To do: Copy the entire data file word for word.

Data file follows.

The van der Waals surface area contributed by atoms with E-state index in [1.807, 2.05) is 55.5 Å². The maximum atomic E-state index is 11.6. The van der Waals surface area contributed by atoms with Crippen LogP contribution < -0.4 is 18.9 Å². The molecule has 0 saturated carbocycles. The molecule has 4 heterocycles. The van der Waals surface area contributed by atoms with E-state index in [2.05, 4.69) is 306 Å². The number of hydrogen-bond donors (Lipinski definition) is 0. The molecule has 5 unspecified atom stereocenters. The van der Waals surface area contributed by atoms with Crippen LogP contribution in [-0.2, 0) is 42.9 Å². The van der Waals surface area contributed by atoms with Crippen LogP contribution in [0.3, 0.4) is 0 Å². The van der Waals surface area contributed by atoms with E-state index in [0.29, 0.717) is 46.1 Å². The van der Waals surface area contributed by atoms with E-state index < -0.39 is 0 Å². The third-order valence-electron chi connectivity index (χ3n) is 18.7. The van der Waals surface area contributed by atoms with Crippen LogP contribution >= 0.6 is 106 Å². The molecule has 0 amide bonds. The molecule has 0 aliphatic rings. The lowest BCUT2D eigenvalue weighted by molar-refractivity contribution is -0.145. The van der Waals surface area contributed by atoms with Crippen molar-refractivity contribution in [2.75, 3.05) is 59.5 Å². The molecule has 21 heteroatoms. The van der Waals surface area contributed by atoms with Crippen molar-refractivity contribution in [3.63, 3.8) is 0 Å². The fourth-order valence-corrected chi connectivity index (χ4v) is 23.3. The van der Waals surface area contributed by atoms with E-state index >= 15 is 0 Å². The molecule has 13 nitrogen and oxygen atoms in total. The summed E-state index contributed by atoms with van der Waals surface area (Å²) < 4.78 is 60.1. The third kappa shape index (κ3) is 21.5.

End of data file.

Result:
The van der Waals surface area contributed by atoms with E-state index in [1.807, 2.05) is 55.5 Å². The maximum atomic E-state index is 11.6. The van der Waals surface area contributed by atoms with Crippen LogP contribution < -0.4 is 18.9 Å². The molecule has 0 saturated carbocycles. The molecule has 4 heterocycles. The van der Waals surface area contributed by atoms with E-state index in [2.05, 4.69) is 306 Å². The number of hydrogen-bond donors (Lipinski definition) is 0. The molecule has 5 unspecified atom stereocenters. The van der Waals surface area contributed by atoms with Crippen LogP contribution in [-0.2, 0) is 42.9 Å². The van der Waals surface area contributed by atoms with Crippen LogP contribution in [0.3, 0.4) is 0 Å². The van der Waals surface area contributed by atoms with E-state index in [0.29, 0.717) is 46.1 Å². The van der Waals surface area contributed by atoms with E-state index < -0.39 is 0 Å². The third-order valence-electron chi connectivity index (χ3n) is 18.7. The van der Waals surface area contributed by atoms with Crippen LogP contribution >= 0.6 is 106 Å². The molecule has 0 amide bonds. The molecule has 0 aliphatic rings. The lowest BCUT2D eigenvalue weighted by molar-refractivity contribution is -0.145. The van der Waals surface area contributed by atoms with Crippen molar-refractivity contribution in [2.75, 3.05) is 59.5 Å². The molecule has 21 heteroatoms. The van der Waals surface area contributed by atoms with Crippen molar-refractivity contribution in [3.63, 3.8) is 0 Å². The fourth-order valence-corrected chi connectivity index (χ4v) is 23.3. The van der Waals surface area contributed by atoms with E-state index >= 15 is 0 Å². The molecule has 13 nitrogen and oxygen atoms in total. The summed E-state index contributed by atoms with van der Waals surface area (Å²) < 4.78 is 60.1. The third kappa shape index (κ3) is 21.5.